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Katrin Zimmermmann with African Necklace

Katrin Zimmermann slid a silver ring onto her index finger. It looked simple, flat-topped and gem-free. Smiling, she twisted it ninety degrees to reveal a protruding spike. “I call it the Subway Ring,” said Zimmermann, who designed the piece.

Zimmermann, 51, is the creator of Ex Ovo, a Harlem-based jewelry business straddling the worlds of art and design. Her work, which expresses cross-cultural connections through simple forms, convenes to the minimalist aesthetic dominating the New York fashion scene.

Born in Germany, Zimmermann grew up with a strong awareness of globalism: her mother imported and exported machine tools with China. When she accompanied her mother on a business trip in 1979 at the age of 13, she discovered a tranquil, car-free world of blues and greens. This experience cultivated Zimmermann’s affinity for other cultures, which led her to pursue art and archaeology in college; an education based in London incorporating travel through East Asia. Today she speaks 4 languages, including both ancient and contemporary Chinese.

Zimmermann found her way into jewelry design “as a fluke,” she said. She decided to extend a stay in New York City by attending the Fashion Institute of Technology for a student visa. “I thought it was a complete joke,” she said, until she realized she had a talent.



Her brand, Ex Ovo, unites the multiculturalism inherent to archaeology with the medium of jewelry design. The name exemplifies this paradigm; inspired by the removal of jewelry from its packaging, she selected Ex Ovo, or “out of the egg.” Through her craft, she channels the myriad of languages and cultures that have shaped her past.

Each piece designed by Zimmermann exists as a neo-artifact representing a pan-cultural theme she has observed. She conceived her African Necklace, a nest-like necklace of overlapping metal arcs, after considering how Ndebele people of South Africa and the Karen people of Myanmar both elongated their necks with gold coils despite never interacting with one another.



To create the necklace, Zimmermann first sourced the necessary type of cable from Europe—fine sterling silver wire, twisted. Other silver cord lacks structure, she said. “It usually hangs down like crooked spaghetti.” With the material, “I chop it up, and sodder the ends shut,” she said. Based on the color she seeks, Zimermann sometimes gold-plates or oxidizes the cable. She originally fashioned the necklace to clasp shut, but realized she preferred wearing it opened and adjusted the design accordingly. Her favorite creation, she often wears the African Necklace to industry events. Zimmermann said she would love to see it worn by actress Lupita Nyong’o.

Zimmermann’s work has continued to evolve over time. At its inception in 1992, Ex Ovo sold fine jewelry, primarily sterling silver and diamond pieces. She has since transitioned to acrylic, a plastic she melts and molds. “It’s as liquid as fabric,” she said, fluttering her shirt as she spoke. The necklaces evoke the ephemerality of ribbons contorted in the wind. “No two are alike,” she said. “I’m not boxed in.” She also finds great inspiration in Japanese art, particularly the “idea of wabi-sabi” and its consideration of positive and negative space. Traditional Japanese paintings tenant the walls of her home alongside graphic, rough-brush stroked drawings by artists such as Oliver Herring.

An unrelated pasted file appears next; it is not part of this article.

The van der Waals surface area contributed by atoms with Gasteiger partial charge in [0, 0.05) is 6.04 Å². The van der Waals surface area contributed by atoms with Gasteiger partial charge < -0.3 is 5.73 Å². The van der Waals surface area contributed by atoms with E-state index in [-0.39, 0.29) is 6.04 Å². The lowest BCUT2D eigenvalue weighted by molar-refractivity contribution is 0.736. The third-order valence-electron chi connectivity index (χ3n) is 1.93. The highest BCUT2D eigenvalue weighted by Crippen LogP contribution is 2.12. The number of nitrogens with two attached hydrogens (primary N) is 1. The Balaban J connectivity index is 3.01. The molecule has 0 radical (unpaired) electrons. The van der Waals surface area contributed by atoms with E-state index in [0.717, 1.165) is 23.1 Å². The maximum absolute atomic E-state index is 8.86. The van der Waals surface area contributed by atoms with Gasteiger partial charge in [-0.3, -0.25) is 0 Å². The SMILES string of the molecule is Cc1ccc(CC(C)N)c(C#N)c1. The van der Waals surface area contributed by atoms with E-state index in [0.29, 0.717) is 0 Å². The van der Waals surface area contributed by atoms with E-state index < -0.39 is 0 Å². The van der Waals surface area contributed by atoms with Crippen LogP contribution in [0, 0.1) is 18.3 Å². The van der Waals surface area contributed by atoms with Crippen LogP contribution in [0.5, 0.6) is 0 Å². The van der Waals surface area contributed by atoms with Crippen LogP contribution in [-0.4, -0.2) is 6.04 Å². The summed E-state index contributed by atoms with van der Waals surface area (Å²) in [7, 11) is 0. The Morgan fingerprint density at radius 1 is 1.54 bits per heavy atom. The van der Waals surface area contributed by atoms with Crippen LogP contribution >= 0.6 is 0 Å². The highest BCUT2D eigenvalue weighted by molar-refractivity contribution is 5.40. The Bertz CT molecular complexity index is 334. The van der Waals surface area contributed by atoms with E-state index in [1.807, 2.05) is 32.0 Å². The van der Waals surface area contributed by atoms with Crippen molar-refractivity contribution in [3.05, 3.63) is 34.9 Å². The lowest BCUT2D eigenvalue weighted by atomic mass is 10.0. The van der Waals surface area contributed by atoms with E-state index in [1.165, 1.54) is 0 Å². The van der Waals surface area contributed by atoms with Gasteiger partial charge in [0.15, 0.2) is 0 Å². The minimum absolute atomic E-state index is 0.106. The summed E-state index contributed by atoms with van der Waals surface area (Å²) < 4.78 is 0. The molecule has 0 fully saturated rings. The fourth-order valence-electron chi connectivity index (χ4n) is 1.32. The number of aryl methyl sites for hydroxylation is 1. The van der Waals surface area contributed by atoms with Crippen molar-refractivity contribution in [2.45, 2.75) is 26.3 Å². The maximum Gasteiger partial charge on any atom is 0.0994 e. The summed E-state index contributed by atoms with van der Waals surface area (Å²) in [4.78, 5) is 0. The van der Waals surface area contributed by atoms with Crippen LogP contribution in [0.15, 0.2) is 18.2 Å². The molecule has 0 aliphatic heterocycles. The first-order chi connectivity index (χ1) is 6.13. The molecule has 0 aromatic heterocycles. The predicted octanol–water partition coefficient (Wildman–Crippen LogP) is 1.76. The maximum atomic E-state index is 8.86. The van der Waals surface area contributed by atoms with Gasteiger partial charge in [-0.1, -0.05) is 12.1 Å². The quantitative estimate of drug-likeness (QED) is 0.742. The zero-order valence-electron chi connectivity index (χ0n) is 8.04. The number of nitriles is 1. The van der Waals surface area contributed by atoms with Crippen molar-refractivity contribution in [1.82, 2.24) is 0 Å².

Zimmermann begins each acrylic piece by using Adobe Illustrator to draw a flat pattern, spiral-like in nature. She then laser-cuts the drawing onto a panel of plastic, “the same acrylic that banks use to keep tellers safe.” The result resembles a whimsically-cracked window. Finally, after removing it from the surrounding plastic, she heats the cut piece to melting point and molds it into a form with only 45 seconds to manipulate the hot material before cooling sets in. Thus, she said she considers the process “two-and-a-half-dimensional.” Each product, structural even independent of a wearer, asserts its identity as a vessel rather than a discrete sculpture through sensual hollows and voids that allude to skeletal curves. She is currently developing more acrylic work that considers transparency and semi-transparency. “I’m trying to minimize colors,” she said.

Zimmermann has sold her work at museums such as the Guggenheim and the Museum of Modern Art, though her pieces have a burgeoning editorial interest. Vogue Italia featured Ex Ovo in an April 2017 spread, and Glamour and Harper’s Bazaar have shown her work in prior years.

While her work has graced Liv Tyler, Halle Berry, Noel Gallagher, Kate Moss, Lucie de la Falaise, Arthur Cohen, Keith Richards and his dogs, Eartha Kitt, Nile Rodgers, Courtney Love, Britney Spears, and many others, she takes great pride in dressing all visually creative people. Many architects are clients of hers, she said, such as the late Zaha Hadid, who Zimmermann considered “sort of a friend.” She remembered Hadid exhorting her to make jewelry in aluminum because of the material’s pragmatic lightness.

The jewelry has street appeal as well, said Pat Cantor, 70, a former editor at Harper’s Bazaar and the godmother of Zimmermann’s daughter. “Women have bought jewelry off of my body,” Cantor said. “It looks as good on me as someone thirty years younger.” She maintained that Ex Ovo’s acclaim defies a demographic. “Men love the jewelry as much as women. They love the way it looks and the artistry!”

For more information on designer Katrin Zimmermann and her collection, visit

***All photos courtesy of Katrin Zimmermann***

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